By Augustine Anthony
ISLAMABAD (Reuters) - The party of assassinated formerPakistani prime minister Benazir Bhutto, which is set to lead acoalition government, will announce its candidate for primeminister on Saturday, party officials said.
The Pakistan People's Party (PPP) which won the most seatsin a February 18 parliamentary election, is led by Bhutto'swidower, Asif Ali Zardari but he is ineligible to stand forprime minister as he is not a member of parliament.
"The consultation process within the party and with thecoalition partners on the nomination of the prime minister hasbeen completed," Raza Rabbani, a deputy secretary general ofthe party, told reporters.
"The chairman will announce the final decision later in theday," he said, referring to the son of Bhutto and Zardari,Bilawal Bhutto Zardari, who has returned to Pakistan for ashort break from Britain where he is studying.
The 19-year-old was appointed chairman of the PPP after hismother's assassination on December 27 but has said he willcomplete his studies at Oxford University before enteringpolitics.
There is speculation the PPP will nominate a stop-gap primeminister, and Bhutto's widower will take over the post laterafter he gets into parliament by winning a by-election.
Another senior party official said the announcement was dueat about 9 p.m. (4 p.m. British time).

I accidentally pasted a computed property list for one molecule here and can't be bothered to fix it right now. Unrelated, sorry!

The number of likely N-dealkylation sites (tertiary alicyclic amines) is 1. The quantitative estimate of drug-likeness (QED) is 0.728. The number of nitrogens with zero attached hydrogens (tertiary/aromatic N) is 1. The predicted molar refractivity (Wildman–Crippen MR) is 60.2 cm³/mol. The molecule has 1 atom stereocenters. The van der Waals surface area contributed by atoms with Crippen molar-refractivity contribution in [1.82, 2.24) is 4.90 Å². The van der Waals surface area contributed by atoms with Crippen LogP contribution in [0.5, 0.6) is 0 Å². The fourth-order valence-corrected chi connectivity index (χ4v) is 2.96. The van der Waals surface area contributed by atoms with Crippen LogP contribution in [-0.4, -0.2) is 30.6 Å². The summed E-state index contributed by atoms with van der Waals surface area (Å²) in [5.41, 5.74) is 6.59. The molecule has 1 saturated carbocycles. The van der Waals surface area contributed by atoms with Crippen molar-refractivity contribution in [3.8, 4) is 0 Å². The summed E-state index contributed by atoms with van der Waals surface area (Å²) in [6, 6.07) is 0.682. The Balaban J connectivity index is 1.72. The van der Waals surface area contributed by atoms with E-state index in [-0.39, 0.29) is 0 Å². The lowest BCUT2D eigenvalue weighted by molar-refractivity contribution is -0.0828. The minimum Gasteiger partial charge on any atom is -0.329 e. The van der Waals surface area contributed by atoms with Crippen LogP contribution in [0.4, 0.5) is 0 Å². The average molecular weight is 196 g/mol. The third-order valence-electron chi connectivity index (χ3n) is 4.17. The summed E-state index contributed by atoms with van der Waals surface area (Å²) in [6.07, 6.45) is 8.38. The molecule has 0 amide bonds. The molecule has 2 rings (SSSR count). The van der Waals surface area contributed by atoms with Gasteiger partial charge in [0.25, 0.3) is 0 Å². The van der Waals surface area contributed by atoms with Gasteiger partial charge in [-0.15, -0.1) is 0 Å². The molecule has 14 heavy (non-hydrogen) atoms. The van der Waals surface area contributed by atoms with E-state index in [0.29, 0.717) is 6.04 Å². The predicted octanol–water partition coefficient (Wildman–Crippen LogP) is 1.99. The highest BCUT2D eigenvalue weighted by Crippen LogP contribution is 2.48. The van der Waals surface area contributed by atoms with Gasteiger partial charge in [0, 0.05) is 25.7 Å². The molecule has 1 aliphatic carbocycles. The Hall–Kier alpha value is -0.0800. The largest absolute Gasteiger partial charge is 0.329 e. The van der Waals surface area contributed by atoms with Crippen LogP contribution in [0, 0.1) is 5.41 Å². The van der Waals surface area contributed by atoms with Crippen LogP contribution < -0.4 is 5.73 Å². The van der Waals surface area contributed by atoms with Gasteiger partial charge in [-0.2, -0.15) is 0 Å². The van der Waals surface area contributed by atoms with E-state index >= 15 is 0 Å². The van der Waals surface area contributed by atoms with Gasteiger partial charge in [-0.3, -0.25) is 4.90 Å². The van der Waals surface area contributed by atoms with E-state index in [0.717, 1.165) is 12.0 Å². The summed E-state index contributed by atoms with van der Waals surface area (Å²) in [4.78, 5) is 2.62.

President Pervez Musharraf has asked the National Assemblyto reconvene on Monday to elect the prime minister and thePPP's choice is all but guaranteed to win the vote.
Musharraf will swear in the prime minister on Tuesday andthe government is expected to be sworn in later in the week.
Musharraf has few allies left in the assembly after theirdefeat in last month's election.
The president, who came to power as a general in a 1999coup, appears increasingly isolated, and there is intensespeculation over how long the U.S. ally will be able to hold onto power.
The incoming government has pledged to pass a resolution toreinstate Supreme Court judges who Musharraf replaced inNovember out of fear that they could rule unconstitutional hisown re-election in October by the previous assembly.
Makhdoom Amin Fahim, a senior aide to Bhutto and Zardari'sdeputy, had been favourite to become prime minister.
But his prospects dimmed after the PPP's main coalitionpartner, the party of former prime minister Nawaz Sharif,objected to his contacts with Musharraf.
Other candidates include Yousaf Raza Gilani, Chaudhry AhmedMukhtar and Shah Mahmood Qureshi. They all hail from thecentral province of Punjab, whereas the PPP's stronghold is thesouthern province of Sindh.
Gilani, a PPP vice chairman, was National Assembly speakerfrom 1993 to 19997, during Bhutto's second term as primeminister. He later spent four years in prison on charges ofmaking illegal government appointments.
Mukhtar defeated Musharraf ally Chaudhry Shujaat Hussain,chief of the pro-Musharraf Pakistan Muslim League (PML), in theelection. Qureshi is president of the PPP in Punjab.
Three Pakistani television stations said Gilani would bethe nominee but party officials declined to comment.
The February 18 election saw the PPP emerge with the mostseats in the 342-member National Assembly but not enough torule alone. Sharif's party came second, dealing a crushingdefeat to the PML.
Sharif, the prime minister Musharraf deposed in 1999, andZardari signed an agreement this month to form a coalition witha small regional party and a religious party.
Like Zardari, Sharif did not stand in the election.
(For a Reuters blog about Pakistan please seehttp://blogs.reuters.com/pakistan)
(Writing by Robert Birsel)